The album featured production by T-Bone Burnett and songwriting by Plant, Tom Waits, Sam Phillips, Townes Van Zandt and Gene Clark among others. 8, 2009, Raising Sand took Album of the Year honors at the Grammy awards. The filmography list includes the title, the title's year of release, and the character played by Robert Plant, where applicable.Throughout 2008, Plant and Krauss, along with Burnett, toured in support of the album. In addition, the song "Please Read the Letter" (a Plant/Page composition) won Record of the Year, and Krauss and Plant… Yes, it's possible to put this CD on as background music.
Not for the words --- the lyrics are more meaningful than the Zep hits, but they're not poems set to music.
Ever the candid individual and willing to say whatever is on his mind, Plant brought readers up to speed on his musical life.
Musician T Bone Burnett produced the eclectic Plant-Krauss LP , which was released to rave reviews in October 2007.
Praised for the raw, vibrant production as well as the seemingly oil-and-water blend of Krauss's delicate, angelic delivery and Plant's rough-hewn vocals, had already earned Grammy gold in 2008 with the chugging "Gone Gone Gone (Done Moved On)," which earned a Best Pop Vocal Collaboration with Vocals Grammy a full year ahead of the album's other honors.
And in this kind of music, the lyrics matter mostly to the copyright office -- from the audience's point-of-view, all that really matters is the sound. It had a drummer who pounded and a guitarist who killed. And, on the money charts, Plant comes in among the top twenty British rockers -- in 40 years, he's made an estimated $100 million.
As a performer and as a writer -- he wrote the lyrics to "Stairway to Heaven," among other classics -- Plant's focus with Led Zeppelin was much more about sound than words. The first obligation of the singer was simply to be heard. The glories of Robert Plant are that he isn't sitting in a castle in Wales, curled around a bottle as night descends. To download from i Tunes, click here.] It started out with that ambition, but T-Bone Burnett (producer of "Raising Sand") and Krauss didn't quite satisfy Plant.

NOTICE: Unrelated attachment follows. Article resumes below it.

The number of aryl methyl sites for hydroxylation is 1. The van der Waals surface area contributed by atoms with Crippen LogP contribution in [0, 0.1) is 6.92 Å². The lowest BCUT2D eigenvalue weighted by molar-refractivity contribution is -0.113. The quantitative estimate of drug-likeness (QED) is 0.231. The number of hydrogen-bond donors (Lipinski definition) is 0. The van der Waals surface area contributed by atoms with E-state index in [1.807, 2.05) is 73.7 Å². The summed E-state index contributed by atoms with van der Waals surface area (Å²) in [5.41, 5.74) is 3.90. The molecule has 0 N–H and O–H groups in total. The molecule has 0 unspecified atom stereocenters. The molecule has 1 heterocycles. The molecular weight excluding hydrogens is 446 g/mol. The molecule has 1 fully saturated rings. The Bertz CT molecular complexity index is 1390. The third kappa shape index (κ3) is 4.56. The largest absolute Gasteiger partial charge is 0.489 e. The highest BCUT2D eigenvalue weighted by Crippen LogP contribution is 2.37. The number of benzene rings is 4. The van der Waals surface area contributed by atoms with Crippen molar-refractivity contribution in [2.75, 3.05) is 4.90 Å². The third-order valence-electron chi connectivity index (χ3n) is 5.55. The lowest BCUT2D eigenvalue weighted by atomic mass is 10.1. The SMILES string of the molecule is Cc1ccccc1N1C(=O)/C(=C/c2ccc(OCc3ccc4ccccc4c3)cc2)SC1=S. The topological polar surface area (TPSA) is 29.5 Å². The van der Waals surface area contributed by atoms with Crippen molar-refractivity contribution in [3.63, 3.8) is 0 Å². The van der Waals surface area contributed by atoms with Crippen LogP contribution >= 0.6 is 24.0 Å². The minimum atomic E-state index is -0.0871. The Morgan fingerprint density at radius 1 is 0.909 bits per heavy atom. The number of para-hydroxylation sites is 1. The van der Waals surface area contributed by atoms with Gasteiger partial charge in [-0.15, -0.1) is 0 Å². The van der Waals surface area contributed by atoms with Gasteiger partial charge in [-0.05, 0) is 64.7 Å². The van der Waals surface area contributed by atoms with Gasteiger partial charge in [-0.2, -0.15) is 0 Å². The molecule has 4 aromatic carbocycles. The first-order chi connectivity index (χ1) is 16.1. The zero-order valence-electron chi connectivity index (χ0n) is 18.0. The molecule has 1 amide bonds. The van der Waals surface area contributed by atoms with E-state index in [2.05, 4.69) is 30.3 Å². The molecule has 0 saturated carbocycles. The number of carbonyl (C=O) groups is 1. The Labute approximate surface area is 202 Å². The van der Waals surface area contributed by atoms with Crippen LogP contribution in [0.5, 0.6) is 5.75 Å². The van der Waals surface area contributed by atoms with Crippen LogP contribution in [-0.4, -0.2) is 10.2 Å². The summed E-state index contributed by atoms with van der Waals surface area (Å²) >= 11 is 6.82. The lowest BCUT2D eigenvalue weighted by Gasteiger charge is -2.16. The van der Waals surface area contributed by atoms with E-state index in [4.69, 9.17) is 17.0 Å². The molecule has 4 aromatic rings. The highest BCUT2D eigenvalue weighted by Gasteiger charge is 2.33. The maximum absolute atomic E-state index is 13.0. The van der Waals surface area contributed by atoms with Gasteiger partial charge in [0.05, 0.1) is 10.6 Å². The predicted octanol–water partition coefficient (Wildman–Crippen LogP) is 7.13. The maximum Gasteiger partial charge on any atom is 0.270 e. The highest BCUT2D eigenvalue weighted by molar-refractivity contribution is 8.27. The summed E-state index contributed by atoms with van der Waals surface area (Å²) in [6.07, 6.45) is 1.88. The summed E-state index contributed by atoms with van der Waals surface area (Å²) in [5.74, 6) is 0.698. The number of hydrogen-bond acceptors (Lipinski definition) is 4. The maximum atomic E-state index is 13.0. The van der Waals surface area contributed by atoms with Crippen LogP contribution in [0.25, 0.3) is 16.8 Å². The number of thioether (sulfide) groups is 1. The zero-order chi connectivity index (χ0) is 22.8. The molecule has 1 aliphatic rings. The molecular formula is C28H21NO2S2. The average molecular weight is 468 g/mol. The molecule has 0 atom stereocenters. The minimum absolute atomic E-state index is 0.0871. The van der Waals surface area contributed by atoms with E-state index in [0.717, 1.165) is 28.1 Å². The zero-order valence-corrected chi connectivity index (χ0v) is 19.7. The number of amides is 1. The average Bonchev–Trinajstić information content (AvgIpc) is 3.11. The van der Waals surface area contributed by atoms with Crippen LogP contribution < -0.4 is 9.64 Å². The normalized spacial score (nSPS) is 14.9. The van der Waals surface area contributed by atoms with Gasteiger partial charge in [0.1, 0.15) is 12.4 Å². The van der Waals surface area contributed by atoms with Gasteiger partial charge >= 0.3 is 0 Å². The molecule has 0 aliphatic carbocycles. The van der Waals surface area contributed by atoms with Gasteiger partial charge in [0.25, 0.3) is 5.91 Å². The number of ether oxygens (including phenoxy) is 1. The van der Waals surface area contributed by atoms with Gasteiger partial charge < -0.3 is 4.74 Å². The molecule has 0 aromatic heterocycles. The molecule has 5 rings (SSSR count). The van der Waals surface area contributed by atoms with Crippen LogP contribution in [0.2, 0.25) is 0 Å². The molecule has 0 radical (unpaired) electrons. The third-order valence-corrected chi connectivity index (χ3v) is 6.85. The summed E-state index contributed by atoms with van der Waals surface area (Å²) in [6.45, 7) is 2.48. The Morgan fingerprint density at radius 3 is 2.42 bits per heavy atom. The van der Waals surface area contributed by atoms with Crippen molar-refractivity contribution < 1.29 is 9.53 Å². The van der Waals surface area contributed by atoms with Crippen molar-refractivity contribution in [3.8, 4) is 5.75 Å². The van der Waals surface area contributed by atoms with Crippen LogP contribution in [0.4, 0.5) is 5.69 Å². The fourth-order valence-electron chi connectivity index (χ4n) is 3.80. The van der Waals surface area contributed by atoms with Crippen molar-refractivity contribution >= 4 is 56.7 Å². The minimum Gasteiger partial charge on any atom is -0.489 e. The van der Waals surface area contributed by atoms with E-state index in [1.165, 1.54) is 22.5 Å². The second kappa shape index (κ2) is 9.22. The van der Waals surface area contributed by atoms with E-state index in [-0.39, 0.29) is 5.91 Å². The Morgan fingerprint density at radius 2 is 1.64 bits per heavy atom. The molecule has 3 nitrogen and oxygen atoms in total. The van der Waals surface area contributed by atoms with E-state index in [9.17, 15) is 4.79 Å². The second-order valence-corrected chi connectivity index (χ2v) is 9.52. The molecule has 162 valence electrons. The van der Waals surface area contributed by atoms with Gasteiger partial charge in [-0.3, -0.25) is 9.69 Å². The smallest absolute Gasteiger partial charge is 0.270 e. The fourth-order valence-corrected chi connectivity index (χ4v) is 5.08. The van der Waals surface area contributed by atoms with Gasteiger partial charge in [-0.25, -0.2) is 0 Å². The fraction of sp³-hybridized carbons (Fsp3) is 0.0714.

A bluegrass sweetheart who seemed to want to grow up to be Emmylou Harris discovering a wild side? (And the way has been eclectic -- Plant says he found "Can't Buy Me Love," an obscure 1963 Barbara Lynn soul song, on a bonus CD in the music issue of The Oxford American magazine.) These songs run the gamut, and that's the point; the CD is an exploration, a probe, a stretch.
The first song, "Angel Dance," is irresistible: The pounding drum gets you going, doesn't it?
Hey, hey, mama, said the way you move Gonna make you sweat, gonna make you groove.
Oh, oh, child, way you shake that thing Gonna make you burn, gonna make you sting.
At 62, he looks like a man who's lived, and lived intensely, and hasn't given a thought about plastic surgery. As he told an interviewer: "I would never have known when Alison and I tried to keep going that it was too soon after 'Raising Sand.' It was too soon to go back to the same place, and Alison wanted to try something different and new.